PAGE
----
ok v2.0.0 OK View Source

The OK module enables clean and expressive error handling when coding with idiomatic :ok/:error tuples. We’ve included many examples in the function docs here, but you can also check out the README for more details and usage.

Feel free to open an issue for any questions that you have.

Link to this section Summary

Functions

Creates a failed result tuple with the given reason

Takes a result tuple and a next function. If the result tuple is tagged as a success then its value will be passed to the next function. If the tag is failure then the next function is skipped

Lightweight notation for working with the values from serval failible components

Applies a function to the interior value of a result tuple

Transform every element of a list with a mapping function. The mapping function must return a result tuple

Require a variable not to be nil

Wraps a value as a successful result tuple

Handle return value from several failible functions

Wraps any term in an :ok tuple, unless already a result monad

Pipeline version of map/2

The OK result pipe operator ~>>, or result monad flat_map operator, is similar to Elixir’s native |> except it is used within happy path. It takes the value out of an {:ok, value} tuple and passes it as the first argument to the function call on the right

Link to this section Functions

Link to this macro failure(reason) View Source (macro)

Creates a failed result tuple with the given reason.

Examples

iex> OK.failure("reason")
{:error, "reason"}
Link to this function flat_map(arg, func) View Source
flat_map({:ok, a} | {:error, reason}, (a -> {:ok, b} | {:error, reason})) ::
  {:ok, b} | {:error, reason}
when a: any(), b: any(), reason: any()

Takes a result tuple and a next function. If the result tuple is tagged as a success then its value will be passed to the next function. If the tag is failure then the next function is skipped.

Examples

iex> OK.flat_map({:ok, 2}, fn (x) -> {:ok, 2 * x} end)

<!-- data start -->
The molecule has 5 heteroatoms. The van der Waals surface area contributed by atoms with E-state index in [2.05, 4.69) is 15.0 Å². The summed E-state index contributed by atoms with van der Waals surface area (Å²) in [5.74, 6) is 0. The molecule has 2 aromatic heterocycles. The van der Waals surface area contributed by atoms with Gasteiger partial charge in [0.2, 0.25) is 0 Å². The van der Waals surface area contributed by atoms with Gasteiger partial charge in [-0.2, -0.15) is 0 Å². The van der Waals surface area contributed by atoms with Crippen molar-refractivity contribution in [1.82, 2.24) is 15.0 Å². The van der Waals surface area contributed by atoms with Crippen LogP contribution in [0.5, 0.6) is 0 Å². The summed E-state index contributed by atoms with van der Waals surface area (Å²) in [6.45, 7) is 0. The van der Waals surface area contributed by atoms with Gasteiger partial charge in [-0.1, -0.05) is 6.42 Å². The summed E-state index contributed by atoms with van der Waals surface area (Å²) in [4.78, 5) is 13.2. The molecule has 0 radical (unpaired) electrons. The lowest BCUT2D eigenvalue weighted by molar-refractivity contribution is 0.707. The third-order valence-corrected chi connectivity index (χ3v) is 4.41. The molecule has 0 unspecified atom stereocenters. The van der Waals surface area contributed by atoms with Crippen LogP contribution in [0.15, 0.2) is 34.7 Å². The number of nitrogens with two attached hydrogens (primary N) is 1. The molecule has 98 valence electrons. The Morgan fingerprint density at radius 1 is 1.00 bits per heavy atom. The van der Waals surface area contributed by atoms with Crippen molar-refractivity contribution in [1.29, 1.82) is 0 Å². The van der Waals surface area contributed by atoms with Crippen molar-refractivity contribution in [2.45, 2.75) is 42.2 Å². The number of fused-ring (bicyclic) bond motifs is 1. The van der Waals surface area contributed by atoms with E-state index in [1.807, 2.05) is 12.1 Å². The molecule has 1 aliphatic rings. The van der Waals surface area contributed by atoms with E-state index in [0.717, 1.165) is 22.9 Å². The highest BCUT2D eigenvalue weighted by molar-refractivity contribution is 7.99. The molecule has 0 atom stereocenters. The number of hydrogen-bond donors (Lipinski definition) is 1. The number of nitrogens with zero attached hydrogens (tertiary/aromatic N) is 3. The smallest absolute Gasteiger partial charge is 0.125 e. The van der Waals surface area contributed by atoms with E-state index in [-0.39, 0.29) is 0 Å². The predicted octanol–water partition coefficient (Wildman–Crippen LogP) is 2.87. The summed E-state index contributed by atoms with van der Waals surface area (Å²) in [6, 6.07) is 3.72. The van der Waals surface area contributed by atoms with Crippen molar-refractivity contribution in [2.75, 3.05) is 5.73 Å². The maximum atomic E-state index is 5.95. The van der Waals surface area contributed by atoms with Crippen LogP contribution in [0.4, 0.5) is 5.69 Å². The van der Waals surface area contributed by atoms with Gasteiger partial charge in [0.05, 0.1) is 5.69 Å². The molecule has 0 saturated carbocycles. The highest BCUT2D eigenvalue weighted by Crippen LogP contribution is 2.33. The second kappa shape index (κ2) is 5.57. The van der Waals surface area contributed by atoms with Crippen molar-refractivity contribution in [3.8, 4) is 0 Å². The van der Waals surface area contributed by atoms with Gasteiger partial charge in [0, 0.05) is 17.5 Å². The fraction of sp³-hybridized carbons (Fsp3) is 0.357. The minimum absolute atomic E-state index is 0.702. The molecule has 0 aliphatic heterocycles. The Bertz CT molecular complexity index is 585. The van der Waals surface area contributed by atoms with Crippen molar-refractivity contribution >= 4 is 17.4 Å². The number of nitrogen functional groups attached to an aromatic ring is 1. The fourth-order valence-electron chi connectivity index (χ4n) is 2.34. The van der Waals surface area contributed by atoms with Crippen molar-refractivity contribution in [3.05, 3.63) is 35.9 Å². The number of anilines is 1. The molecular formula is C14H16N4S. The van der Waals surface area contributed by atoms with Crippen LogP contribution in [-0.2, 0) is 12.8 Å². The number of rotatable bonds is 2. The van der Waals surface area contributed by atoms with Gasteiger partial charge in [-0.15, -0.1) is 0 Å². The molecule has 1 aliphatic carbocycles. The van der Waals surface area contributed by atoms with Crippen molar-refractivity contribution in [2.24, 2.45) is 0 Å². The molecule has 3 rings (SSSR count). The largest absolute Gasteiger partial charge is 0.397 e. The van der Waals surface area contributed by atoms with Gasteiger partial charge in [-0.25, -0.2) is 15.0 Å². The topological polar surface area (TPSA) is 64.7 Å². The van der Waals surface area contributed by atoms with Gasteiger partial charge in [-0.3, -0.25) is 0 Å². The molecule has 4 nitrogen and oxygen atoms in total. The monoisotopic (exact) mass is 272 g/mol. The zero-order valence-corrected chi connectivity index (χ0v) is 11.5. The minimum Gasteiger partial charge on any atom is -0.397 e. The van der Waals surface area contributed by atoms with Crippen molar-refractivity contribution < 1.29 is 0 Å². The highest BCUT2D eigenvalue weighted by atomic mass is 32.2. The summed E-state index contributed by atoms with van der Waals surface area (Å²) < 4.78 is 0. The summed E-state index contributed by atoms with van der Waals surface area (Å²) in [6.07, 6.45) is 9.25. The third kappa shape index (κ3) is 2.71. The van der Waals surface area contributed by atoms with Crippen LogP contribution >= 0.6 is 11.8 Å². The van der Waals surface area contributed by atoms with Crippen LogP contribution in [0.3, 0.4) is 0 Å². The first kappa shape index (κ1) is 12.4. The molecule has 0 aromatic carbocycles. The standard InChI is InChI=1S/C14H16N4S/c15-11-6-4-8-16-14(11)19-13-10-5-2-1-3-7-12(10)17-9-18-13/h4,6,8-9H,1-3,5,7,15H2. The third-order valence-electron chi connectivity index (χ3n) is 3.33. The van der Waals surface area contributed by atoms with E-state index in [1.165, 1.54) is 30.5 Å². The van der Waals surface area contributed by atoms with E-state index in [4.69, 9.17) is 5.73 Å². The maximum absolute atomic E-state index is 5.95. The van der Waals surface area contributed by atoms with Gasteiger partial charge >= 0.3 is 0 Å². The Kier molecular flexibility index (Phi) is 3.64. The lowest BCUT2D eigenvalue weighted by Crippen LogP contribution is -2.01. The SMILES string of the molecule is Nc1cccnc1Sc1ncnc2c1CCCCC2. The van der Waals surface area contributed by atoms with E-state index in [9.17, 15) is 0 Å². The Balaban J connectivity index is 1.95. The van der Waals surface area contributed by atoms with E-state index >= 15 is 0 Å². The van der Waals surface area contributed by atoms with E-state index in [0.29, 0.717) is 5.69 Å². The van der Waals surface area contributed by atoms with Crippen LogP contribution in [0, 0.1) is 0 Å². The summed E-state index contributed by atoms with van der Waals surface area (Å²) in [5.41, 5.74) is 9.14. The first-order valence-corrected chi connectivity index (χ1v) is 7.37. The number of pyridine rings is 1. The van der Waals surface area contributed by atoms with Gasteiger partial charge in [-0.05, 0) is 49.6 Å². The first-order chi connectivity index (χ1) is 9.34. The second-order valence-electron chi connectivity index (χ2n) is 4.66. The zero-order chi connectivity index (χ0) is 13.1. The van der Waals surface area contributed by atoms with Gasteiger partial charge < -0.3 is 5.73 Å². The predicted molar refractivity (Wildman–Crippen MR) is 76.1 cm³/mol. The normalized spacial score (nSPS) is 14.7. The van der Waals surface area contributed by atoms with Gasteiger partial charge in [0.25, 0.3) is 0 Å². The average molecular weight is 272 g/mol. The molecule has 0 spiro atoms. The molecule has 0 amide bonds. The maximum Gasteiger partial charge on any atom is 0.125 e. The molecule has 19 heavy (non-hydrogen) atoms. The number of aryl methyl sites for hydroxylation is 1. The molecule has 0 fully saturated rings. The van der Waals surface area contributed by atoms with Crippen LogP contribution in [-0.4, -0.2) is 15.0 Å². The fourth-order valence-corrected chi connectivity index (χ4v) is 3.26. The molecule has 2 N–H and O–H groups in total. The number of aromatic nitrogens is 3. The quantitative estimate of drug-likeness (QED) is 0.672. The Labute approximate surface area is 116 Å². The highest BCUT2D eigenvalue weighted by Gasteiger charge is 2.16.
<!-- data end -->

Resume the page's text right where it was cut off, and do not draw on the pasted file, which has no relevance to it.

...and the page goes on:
{:ok, 4}

iex> OK.flat_map({:error, :some_reason}, fn (x) -> {:ok, 2 * x} end)
{:error, :some_reason}

Lightweight notation for working with the values from serval failible components.

Values are extracted from an ok tuple using the in (<-) operator. Any line using this operator that trys to match on an error tuple will result in early return.

If all bindings can be made, i.e. all functions returned {:ok, value}, then the after block is executed to return the final value.

Return values from the after block are wrapped as an ok result, unless they are already a result tuple. The return value of a for comprehension is always a result monad

iex> OK.for do
...>   a <- safe_div(8, 2)
...>   b <- safe_div(a, 2)
...> after
...>   a + b
...> end
{:ok, 6.0}

iex> OK.for do
...>   a <- safe_div(8, 2)
...>   b <- safe_div(a, 2)
...> after
...>   OK.success(a + b)
...> end
{:ok, 6.0}

iex> OK.for do
...>   a <- safe_div(8, 2)
...>   _ <- safe_div(a, 2)
...> after
...>   {:error, :something_else}
...> end
{:error, :something_else}

Regular matching using the = operator is also available, for calculating intermediate values.

iex> OK.for do
...>   a <- safe_div(8, 2)
...>   b = 2.0
...> after
...>   a + b
...> end
{:ok, 6.0}

iex> OK.for do
...>   a <- safe_div(8, 2)
...>   b <- safe_div(a, 0) # error here
...> after
...>   a + b               # does not execute this line
...> end
{:error, :zero_division}

iex> OK.for do: :literal, after: :result
{:ok, :result}
Link to this function map(arg, func) View Source
map({:ok, a}, (a -> b)) :: {:ok, b} when a: any(), b: any()
map({:error, reason}, (any() -> any())) :: {:error, reason}
when reason: any()

Applies a function to the interior value of a result tuple.